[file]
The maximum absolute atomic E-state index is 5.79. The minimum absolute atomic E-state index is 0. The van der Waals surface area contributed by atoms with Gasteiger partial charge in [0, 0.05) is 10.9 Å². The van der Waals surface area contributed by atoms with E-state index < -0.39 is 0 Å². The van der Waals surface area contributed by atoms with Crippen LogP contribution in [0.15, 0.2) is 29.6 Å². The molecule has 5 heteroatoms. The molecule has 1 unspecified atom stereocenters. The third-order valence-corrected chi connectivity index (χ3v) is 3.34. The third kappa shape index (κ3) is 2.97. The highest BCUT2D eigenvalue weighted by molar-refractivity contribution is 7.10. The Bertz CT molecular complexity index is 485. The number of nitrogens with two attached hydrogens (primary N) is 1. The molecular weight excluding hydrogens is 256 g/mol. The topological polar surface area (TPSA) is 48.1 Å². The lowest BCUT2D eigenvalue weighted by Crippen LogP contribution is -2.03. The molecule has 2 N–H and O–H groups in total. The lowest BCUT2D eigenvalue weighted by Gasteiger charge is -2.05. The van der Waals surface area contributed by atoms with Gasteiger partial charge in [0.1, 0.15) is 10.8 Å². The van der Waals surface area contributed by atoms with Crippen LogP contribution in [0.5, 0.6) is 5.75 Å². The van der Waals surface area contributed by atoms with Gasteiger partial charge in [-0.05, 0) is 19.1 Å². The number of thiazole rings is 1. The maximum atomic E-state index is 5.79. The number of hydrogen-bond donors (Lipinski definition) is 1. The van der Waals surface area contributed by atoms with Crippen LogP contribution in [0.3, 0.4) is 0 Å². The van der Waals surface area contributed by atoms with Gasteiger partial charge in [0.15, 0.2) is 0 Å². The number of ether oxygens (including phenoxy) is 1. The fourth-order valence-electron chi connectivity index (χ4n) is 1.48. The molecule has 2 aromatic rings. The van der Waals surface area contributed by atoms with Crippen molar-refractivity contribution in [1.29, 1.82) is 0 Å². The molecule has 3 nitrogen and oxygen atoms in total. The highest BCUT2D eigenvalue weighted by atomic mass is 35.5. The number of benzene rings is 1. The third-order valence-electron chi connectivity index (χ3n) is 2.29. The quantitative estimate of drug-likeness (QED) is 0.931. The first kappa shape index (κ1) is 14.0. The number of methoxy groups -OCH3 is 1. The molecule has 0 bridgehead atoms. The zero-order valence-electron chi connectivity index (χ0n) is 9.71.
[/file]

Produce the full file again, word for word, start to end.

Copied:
The maximum absolute atomic E-state index is 5.79. The minimum absolute atomic E-state index is 0. The van der Waals surface area contributed by atoms with Gasteiger partial charge in [0, 0.05) is 10.9 Å². The van der Waals surface area contributed by atoms with E-state index < -0.39 is 0 Å². The van der Waals surface area contributed by atoms with Crippen LogP contribution in [0.15, 0.2) is 29.6 Å². The molecule has 5 heteroatoms. The molecule has 1 unspecified atom stereocenters. The third-order valence-corrected chi connectivity index (χ3v) is 3.34. The third kappa shape index (κ3) is 2.97. The highest BCUT2D eigenvalue weighted by molar-refractivity contribution is 7.10. The Bertz CT molecular complexity index is 485. The number of nitrogens with two attached hydrogens (primary N) is 1. The molecular weight excluding hydrogens is 256 g/mol. The topological polar surface area (TPSA) is 48.1 Å². The lowest BCUT2D eigenvalue weighted by Crippen LogP contribution is -2.03. The molecule has 2 N–H and O–H groups in total. The lowest BCUT2D eigenvalue weighted by Gasteiger charge is -2.05. The van der Waals surface area contributed by atoms with Gasteiger partial charge in [0.1, 0.15) is 10.8 Å². The van der Waals surface area contributed by atoms with Crippen LogP contribution in [0.5, 0.6) is 5.75 Å². The van der Waals surface area contributed by atoms with Gasteiger partial charge in [-0.05, 0) is 19.1 Å². The number of thiazole rings is 1. The maximum atomic E-state index is 5.79. The number of hydrogen-bond donors (Lipinski definition) is 1. The van der Waals surface area contributed by atoms with Crippen LogP contribution in [0.3, 0.4) is 0 Å². The van der Waals surface area contributed by atoms with Gasteiger partial charge in [0.15, 0.2) is 0 Å². The number of ether oxygens (including phenoxy) is 1. The fourth-order valence-electron chi connectivity index (χ4n) is 1.48. The molecule has 2 aromatic rings. The van der Waals surface area contributed by atoms with Crippen molar-refractivity contribution in [1.29, 1.82) is 0 Å². The molecule has 3 nitrogen and oxygen atoms in total. The highest BCUT2D eigenvalue weighted by atomic mass is 35.5. The number of benzene rings is 1. The third-order valence-electron chi connectivity index (χ3n) is 2.29. The quantitative estimate of drug-likeness (QED) is 0.931. The first kappa shape index (κ1) is 14.0. The number of methoxy groups -OCH3 is 1. The molecule has 0 bridgehead atoms. The zero-order valence-electron chi connectivity index (χ0n) is 9.71.